Stocks couldn’t build on Wednesday’s gains, and the bulls had to face selling pressure during yesterday’s regular session. While they’ve dealt with a good part of the intraday downswing, they couldn’t close the opening bearish gap. How does the bullish case look at the moment?
S&P 500 in the Short-Run
We’ll open this section by quoting from today’s intraday Stock Trading Alert that we’ve posted prior to this regular article (charts courtesy of http://stockcharts.com ):
(…) S&P 500 opened lower yesterday, and despite the selling pressure during the session, prices held up relatively well. Having closed at 2912, the breakout above 61.8% Fibonacci retracement has been however rejected.
Given the positive market reaction to Big Tech earnings earlier this week, it was reasonable to expect a similar reaction to the Amazon (AMZN) report after the markets closed yesterday. The company’s revenue managed to beat expectations, having risen 26%, yet the Q1 profit fell to $2.5bn from $3.6bn in the prior year. The market deemed it underwhelming, and the stock soundly declined in aftermarket trading, dragging the index lower along.
Prices declined steeply in the overnight trading, extending yesterday’s moderate downswing. That’s how yesterday’s session looks on the daily chart:
The daily candle and volume examination leans in favor of an early stage of a downswing. The chart itself though doesn’t preclude a consolidation phase coupled with a renewed run to the 61.8% Fibonacci retracement. Given the sizable volume of last two sessions though, such a run would have little change of overcoming this resistance, which is also reinforced by the zone defining the early March bearish gap.
The fly in the ointment is the reaction to Amazon earnings. This steep a selloff makes it more than likely that the bear leg has already started in earnest, without a renewed attempt to reach the 61.8% Fibonacci retracement.
All right, as the S&P 500 futures trade now at around 2835, does that mean we won’t get a better price point to exit our long position? Regardless of the deterioration we have seen in many S&P 500 sectors yesterday, we’re likely to be offered an opportunity to reassess the outlook and our decision (coupled with a better price point than the current one).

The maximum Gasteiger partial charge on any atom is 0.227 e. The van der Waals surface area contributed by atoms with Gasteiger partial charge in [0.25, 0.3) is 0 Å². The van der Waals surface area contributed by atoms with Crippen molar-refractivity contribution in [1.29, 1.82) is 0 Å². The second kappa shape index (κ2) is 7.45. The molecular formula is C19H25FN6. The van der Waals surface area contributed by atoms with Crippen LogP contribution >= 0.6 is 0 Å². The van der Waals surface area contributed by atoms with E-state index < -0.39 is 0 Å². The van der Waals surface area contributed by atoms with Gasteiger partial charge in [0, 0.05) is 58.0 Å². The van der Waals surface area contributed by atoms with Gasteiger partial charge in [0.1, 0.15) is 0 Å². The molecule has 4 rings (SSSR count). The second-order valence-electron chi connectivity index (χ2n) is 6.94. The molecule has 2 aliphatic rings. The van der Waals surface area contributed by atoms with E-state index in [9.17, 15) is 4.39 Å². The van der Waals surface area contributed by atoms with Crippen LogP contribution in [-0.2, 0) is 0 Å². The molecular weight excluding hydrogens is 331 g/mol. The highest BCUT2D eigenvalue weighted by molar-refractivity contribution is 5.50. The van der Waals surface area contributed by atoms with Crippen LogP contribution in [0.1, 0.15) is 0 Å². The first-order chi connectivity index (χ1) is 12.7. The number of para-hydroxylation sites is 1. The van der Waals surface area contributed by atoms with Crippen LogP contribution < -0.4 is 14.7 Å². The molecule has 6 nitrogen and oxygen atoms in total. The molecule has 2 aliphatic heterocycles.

As a result, we’re of the opinion that exiting the open long position at this moment (4:10 AM EST) isn’t justified.
Indeed, prices have moved to 2850 just before 5:00 AM EST. But the point is not about selling having momentarily waned. It’s about both the credit markets and S&P 500 sectoral strength. Let’s start with the debt markets.
The Credit Markets’ Point of View
The high yield corporate debt to short-term Treasuries ratio (HYG:SHY) held up well on a daily basis. The volume examination of the HYG ETF itself (and also of municipals, the HYD ETF) is encouraging – the short-term debt markets aren’t showing signs of deterioration.
However, this can’t be said about investment grade corporate bonds to the longer-dated Treasuries ratio (LQD:IEI).
It’s not a good short-term omen that the decline in the ratio was driven primarily by the declining high quality corporate debt. Unless this gets reversed and we see a breakout higher out of the bullish flag, this doesn’t bode for the risk-on environment.
Key S&P 500 Sectors in Focus
The daily candle in the tech sector doesn’t lean in the direction of immediate gains. We’ve already mentioned the Amazon (AMZN) situation. Soon after the open, we’ll see the extent of damage suffered throughout the sector, and assess the ability of the bulls to recover.
While healthcare didn’t decline much, it’s in a precarious technical situation. The deteriorating daily indicators point to short-term downside, and higher volume of yesterday’s session points to increasing involvement of the sellers. Just as in tech, the buyers‘ ability to come back will guide our upcoming trading decision.
As the credit markets didn’t give all too clear signals yesterday, which way did the financials move?